The rise of the robots and the crisis of moral patiency

AI and Society 34 (1):129-136 (2019)
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Abstract

This paper adds another argument to the rising tide of panic about robots and AI. The argument is intended to have broad civilization-level significance, but to involve less fanciful speculation about the likely future intelligence of machines than is common among many AI-doomsayers. The argument claims that the rise of the robots will create a crisis of moral patiency. That is to say, it will reduce the ability and willingness of humans to act in the world as responsible moral agents, and thereby reduce them to moral patients. Since that ability and willingness is central to the value system in modern liberal democratic states, the crisis of moral patiency has a broad civilization-level significance: it threatens something that is foundational to and presupposed in much contemporary moral and political discourse. I defend this argument in three parts. I start with a brief analysis of an analogous argument made in pop culture. Though those arguments turn out to be hyperbolic and satirical, they do prove instructive as they illustrates a way in which the rise of robots could impact upon civilization, even when the robots themselves are neither malicious nor powerful enough to bring about our doom. I then introduce the argument from the crisis of moral patiency, defend its main premises and address objections.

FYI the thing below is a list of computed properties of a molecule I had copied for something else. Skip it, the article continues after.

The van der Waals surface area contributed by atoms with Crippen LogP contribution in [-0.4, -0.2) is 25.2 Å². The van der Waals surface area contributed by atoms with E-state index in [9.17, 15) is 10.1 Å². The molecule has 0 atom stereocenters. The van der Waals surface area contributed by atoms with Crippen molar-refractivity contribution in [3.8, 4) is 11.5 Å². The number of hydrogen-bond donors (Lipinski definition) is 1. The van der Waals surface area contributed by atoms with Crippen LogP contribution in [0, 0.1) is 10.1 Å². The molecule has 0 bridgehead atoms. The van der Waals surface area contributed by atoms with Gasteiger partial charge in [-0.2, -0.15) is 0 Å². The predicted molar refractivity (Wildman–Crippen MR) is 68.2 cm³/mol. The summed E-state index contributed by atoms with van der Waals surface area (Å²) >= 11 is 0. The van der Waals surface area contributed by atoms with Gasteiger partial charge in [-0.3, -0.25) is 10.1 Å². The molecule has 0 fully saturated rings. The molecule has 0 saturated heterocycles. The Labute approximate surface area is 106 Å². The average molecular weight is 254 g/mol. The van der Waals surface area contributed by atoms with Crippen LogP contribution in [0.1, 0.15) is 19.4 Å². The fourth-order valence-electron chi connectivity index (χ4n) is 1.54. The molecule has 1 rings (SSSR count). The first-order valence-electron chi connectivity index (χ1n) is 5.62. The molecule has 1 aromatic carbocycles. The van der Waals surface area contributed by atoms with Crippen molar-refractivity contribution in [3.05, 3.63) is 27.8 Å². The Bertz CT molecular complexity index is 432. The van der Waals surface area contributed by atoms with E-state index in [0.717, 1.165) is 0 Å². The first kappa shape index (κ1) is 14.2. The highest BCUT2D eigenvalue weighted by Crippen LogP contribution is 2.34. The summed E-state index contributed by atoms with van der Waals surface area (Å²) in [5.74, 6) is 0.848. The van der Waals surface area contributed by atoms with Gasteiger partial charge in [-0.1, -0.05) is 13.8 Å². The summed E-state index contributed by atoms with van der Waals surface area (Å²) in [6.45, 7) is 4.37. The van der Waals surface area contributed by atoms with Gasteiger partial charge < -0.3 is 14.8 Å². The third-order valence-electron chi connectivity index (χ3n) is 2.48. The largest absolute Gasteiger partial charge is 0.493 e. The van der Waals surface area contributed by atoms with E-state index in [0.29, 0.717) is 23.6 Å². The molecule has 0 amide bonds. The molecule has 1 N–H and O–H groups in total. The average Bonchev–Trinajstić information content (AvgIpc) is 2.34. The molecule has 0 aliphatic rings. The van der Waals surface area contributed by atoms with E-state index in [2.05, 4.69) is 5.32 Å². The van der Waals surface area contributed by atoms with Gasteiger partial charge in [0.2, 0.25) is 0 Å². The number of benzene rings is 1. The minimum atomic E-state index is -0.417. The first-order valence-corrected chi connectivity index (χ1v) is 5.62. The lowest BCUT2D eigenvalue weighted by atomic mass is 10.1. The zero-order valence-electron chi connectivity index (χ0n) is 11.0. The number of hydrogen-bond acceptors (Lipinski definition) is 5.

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Author's Profile

John Danaher
University College, Galway

References found in this work

Superintelligence: paths, dangers, strategies.Nick Bostrom (ed.) - 2014 - Oxford University Press.
Information ethics: on the philosophical foundation of computer ethics.Luciano Floridi - 1999 - Ethics and Information Technology 1 (1):33–52.
Pure Epistemic Proceduralism.Fabienne Peter - 2008 - Episteme: A Journal of Social Epistemology 5 (1):33-55.

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